In the past 12 months, millions of organizations, spanning all industries and sizes, became targets of cyberattacks. According to a recent report, 400,000 phishing sites were detected per month in 2016, and the Anti-Phishing Working Group concluded that phishing attacks reached an "all-time high" in the second quarter. Not only are attacks proliferating, but the perpetrators have evolved into professional cybercriminals with plenty of time and resources. For these reasons, it's unrealistic to entrust the workforce with the massive responsibility of stopping phishing.
While this many sound ironic coming from someone involved in phishing mitigation, I recognize that phishing education has proved beneficial only to a certain extent. The reality is that the imperfection of humans makes it all but impossible for us to teach everyone how to spot and avoid phishing — and if phishing efforts aren't detected and eliminated fast enough, someone eventually will click, and then it's game over.
When it comes to employee expectations, the digital-native millennial generation, now the largest workforce demographic, is perhaps the most careless when it comes to cybersecurity, opting for expedience over security. Other workforce demographics, such as Generation X and baby boomers, are forced to learn new "detective" skills for identifying and reporting suspicious emails, despite being unfamiliar with technically advanced processes.
Frankly, it's very hard to change behavior. In fact, it's proven that users, regardless of training and awareness, will still click on phishing links or download attachments because of a variety of factors, including curiosity, greediness, distraction, well-crafted impersonations, and/or simply failing to learn from past mistakes. For example:
- A culture of distraction: People are easily distracted by their daily tasks, especially under stressful environments, making them likely to click on a malicious link or download a suspicious file. According to a study from Microsoft, people generally lose concentration after eight seconds, a shorter attention span than a goldfish. With an abundance of smart devices available, and an increasingly digital lifestyle, it's easy to see how so many stimuli could make it difficult to identify a suspicious email, particularly if the email intentionally includes multiple streams of media for the purpose of distracting the receiver.
- Spearphishing can be almost undetectable: Some attacks are just so good that it's impossible to spot them by the naked eye. What happened to Snapchat and the Clinton campaign are two examples of how sophisticated phishing attacks can trick employees through highly targeted campaigns that impersonate internal executives or well-recognized vendors. Seagate also fell victim to a similar phishing scam, and its staff has since filed a lawsuit against the company after personal information was exposed. Phishing attacks have become so realistic that even the most cyber-aware recipient can be fooled into providing sensitive information.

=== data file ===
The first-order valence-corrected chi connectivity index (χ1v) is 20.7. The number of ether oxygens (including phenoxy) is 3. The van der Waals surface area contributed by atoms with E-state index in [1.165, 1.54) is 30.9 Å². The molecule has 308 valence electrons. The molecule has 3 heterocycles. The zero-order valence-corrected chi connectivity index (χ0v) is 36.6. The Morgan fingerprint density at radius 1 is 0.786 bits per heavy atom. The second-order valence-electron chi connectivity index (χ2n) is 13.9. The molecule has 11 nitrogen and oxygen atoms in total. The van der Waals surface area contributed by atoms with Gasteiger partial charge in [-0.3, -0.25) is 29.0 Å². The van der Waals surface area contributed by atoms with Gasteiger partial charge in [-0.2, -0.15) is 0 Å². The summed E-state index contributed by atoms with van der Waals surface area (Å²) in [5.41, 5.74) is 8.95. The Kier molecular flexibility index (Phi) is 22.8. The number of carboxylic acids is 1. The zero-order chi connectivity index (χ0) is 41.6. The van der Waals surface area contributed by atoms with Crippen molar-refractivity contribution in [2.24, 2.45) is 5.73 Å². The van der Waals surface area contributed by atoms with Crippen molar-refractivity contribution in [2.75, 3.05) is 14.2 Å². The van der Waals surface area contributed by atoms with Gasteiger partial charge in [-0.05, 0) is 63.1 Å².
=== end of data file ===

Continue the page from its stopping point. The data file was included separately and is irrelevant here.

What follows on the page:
- Curiosity is king: Sometimes, curiosity is stronger than the sense of security, especially when it comes to an employer's computer. According to a recent study by FAU researchers in Germany, 56% of email recipients clicked on a link from an unknown sender despite knowing the risks. Why? Most reasoned that they were curious about the content of the photos or the identity of the sender. According FAU, curiosity and interest are natural human traits and, with the right timing and context, people will click on a link despite their security awareness.
Though employee training will always play a role in phishing mitigation, and it should, recent events prove it's not effective on its own. With increasingly clever and deceptive scams, matched with the massive amount of phishing emails sent daily, employees don't stand a chance in successfully defeating the phishing epidemic on their own.
Instead, organizations should turn to next-generation technologies to fill the gap and empower employees. While some argue encryption, multifactor authentication, and database security can be effective in deterring phishers, they're outdated techniques with risks and shortcomings. Today, forward-thinking organizations are implementing newer strategies to aid in phishing support such as sender reputation and email verification programs, including DomainKeys Identified Mail, Sender Policy Framework, and Domain Message Authentication & Reporting Conformance. They're not perfect, however. they won't identify suspicious links and attachments or stop a determined attacker who buys a domain and installs Domain Name System records to tell servers which IP address each domain is associated with.
In the future, the use of artificial intelligence and machine learning to identify phishing emails, learn from reported attacks, and create real-time signatures will help companies prepare for and prevent attacks that have been attempted around the world, without the need for human interaction.